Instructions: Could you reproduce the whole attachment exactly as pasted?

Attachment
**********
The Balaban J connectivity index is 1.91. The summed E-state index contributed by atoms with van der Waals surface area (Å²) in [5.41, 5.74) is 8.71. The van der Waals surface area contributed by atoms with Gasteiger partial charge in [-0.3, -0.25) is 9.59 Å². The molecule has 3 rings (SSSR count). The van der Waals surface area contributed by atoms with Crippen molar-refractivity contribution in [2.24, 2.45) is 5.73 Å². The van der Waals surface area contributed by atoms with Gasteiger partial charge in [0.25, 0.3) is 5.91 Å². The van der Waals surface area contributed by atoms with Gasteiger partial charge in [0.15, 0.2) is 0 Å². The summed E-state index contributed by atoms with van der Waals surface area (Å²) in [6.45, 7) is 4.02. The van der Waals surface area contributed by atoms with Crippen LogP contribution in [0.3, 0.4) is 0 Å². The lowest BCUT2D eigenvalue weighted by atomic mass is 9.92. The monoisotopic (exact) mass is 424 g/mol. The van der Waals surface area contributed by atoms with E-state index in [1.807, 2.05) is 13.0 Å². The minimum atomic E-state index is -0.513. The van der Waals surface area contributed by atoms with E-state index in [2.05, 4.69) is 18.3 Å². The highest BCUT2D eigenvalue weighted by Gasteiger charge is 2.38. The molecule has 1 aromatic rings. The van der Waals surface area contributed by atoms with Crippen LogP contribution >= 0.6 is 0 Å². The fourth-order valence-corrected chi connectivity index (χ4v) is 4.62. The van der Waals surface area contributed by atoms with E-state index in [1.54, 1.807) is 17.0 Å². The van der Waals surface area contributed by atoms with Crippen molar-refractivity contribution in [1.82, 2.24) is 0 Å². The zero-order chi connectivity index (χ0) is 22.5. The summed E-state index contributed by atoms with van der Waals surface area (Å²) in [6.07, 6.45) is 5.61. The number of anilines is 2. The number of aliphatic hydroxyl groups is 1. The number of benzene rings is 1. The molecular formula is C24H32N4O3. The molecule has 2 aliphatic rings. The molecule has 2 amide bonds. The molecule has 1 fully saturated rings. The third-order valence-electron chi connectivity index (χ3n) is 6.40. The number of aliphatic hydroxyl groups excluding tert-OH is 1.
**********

The Balaban J connectivity index is 1.91. The summed E-state index contributed by atoms with van der Waals surface area (Å²) in [5.41, 5.74) is 8.71. The van der Waals surface area contributed by atoms with Gasteiger partial charge in [-0.3, -0.25) is 9.59 Å². The molecule has 3 rings (SSSR count). The van der Waals surface area contributed by atoms with Crippen molar-refractivity contribution in [2.24, 2.45) is 5.73 Å². The van der Waals surface area contributed by atoms with Gasteiger partial charge in [0.25, 0.3) is 5.91 Å². The van der Waals surface area contributed by atoms with Gasteiger partial charge in [0.15, 0.2) is 0 Å². The summed E-state index contributed by atoms with van der Waals surface area (Å²) in [6.45, 7) is 4.02. The van der Waals surface area contributed by atoms with Crippen LogP contribution in [0.3, 0.4) is 0 Å². The lowest BCUT2D eigenvalue weighted by atomic mass is 9.92. The monoisotopic (exact) mass is 424 g/mol. The van der Waals surface area contributed by atoms with E-state index in [1.807, 2.05) is 13.0 Å². The minimum atomic E-state index is -0.513. The van der Waals surface area contributed by atoms with E-state index in [2.05, 4.69) is 18.3 Å². The highest BCUT2D eigenvalue weighted by Gasteiger charge is 2.38. The molecule has 1 aromatic rings. The van der Waals surface area contributed by atoms with Crippen LogP contribution >= 0.6 is 0 Å². The fourth-order valence-corrected chi connectivity index (χ4v) is 4.62. The van der Waals surface area contributed by atoms with E-state index in [1.54, 1.807) is 17.0 Å². The van der Waals surface area contributed by atoms with Crippen molar-refractivity contribution in [1.82, 2.24) is 0 Å². The zero-order chi connectivity index (χ0) is 22.5. The summed E-state index contributed by atoms with van der Waals surface area (Å²) in [6.07, 6.45) is 5.61. The number of anilines is 2. The number of aliphatic hydroxyl groups is 1. The number of benzene rings is 1. The molecular formula is C24H32N4O3. The molecule has 2 aliphatic rings. The molecule has 2 amide bonds. The molecule has 1 fully saturated rings. The third-order valence-electron chi connectivity index (χ3n) is 6.40. The number of aliphatic hydroxyl groups excluding tert-OH is 1.